Vancouver Sun



Debris from a Chinese rocket booster landed in the Indian Ocean Sunday in one of the largest uncontroll­ed re-entries of a spacecraft in history.

Remnants of the Long March 5B were seen overhead in Jordan, Oman and Saudi Arabia before landing in the sea near the Maldives at about 2.30 a.m.

China's space agency said that most of the core section of the rocket burned up on re-entry into the Earth's atmosphere but NASA has criticized the organizati­on for “failing to meet responsibl­e standards” of space safety.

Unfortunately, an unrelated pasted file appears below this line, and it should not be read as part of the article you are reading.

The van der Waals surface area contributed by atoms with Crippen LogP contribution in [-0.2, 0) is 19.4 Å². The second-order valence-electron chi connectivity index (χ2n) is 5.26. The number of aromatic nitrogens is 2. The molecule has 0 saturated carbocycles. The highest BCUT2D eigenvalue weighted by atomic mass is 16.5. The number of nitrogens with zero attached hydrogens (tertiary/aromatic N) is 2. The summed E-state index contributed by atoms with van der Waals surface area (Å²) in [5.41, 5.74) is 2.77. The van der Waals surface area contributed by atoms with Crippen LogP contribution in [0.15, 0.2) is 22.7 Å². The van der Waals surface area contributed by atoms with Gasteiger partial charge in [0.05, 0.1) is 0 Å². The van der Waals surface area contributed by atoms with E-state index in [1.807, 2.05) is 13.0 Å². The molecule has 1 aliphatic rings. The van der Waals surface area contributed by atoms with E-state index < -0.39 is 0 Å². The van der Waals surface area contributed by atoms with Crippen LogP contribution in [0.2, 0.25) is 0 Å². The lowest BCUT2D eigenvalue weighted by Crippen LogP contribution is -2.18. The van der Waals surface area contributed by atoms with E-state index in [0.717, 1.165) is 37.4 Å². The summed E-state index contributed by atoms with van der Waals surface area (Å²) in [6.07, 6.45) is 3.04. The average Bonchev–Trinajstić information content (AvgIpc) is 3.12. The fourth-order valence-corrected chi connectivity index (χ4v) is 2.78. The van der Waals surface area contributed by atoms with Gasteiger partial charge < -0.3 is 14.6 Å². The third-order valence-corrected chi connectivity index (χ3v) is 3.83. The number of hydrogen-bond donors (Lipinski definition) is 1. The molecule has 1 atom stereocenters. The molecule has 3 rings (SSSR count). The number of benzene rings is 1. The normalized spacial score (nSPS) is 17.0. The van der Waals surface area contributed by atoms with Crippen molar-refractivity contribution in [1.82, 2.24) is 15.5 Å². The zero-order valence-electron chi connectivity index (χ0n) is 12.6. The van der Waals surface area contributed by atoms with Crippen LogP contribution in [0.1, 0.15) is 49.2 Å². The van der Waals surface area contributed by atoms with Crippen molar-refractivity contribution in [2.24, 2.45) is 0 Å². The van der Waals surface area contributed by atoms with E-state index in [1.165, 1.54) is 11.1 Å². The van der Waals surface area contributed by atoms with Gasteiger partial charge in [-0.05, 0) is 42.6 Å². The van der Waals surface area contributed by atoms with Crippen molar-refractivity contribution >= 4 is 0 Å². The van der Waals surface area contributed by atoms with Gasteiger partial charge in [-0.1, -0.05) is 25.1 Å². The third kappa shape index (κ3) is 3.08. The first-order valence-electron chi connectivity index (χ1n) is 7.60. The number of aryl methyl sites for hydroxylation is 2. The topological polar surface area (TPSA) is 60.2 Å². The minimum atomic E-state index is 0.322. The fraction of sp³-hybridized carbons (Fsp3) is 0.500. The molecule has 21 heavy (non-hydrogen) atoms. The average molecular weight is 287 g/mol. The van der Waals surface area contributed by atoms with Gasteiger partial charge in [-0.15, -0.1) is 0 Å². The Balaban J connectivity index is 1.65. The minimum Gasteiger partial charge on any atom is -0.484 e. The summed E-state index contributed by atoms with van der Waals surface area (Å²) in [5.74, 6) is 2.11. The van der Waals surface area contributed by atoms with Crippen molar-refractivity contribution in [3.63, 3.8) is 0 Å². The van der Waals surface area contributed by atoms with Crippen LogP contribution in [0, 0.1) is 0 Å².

The news ended days of speculatio­n about where debris from the 21-ton core section of the rocket would land.

Chinese state media had dismissed as “Western hype” worries that it was out of control and could cause damage.

“It appears China won its gamble ... but it was still reckless,” tweeted Jonathan McDowell, a Harvard University astrophysi­cist.

The Long March 5B's first launch in May last year also ended with an uncontroll­ed re-entry, passing over the U.S. and landing in the Atlantic Ocean off West Africa, with remnants damaging several buildings in the Ivory Coast.

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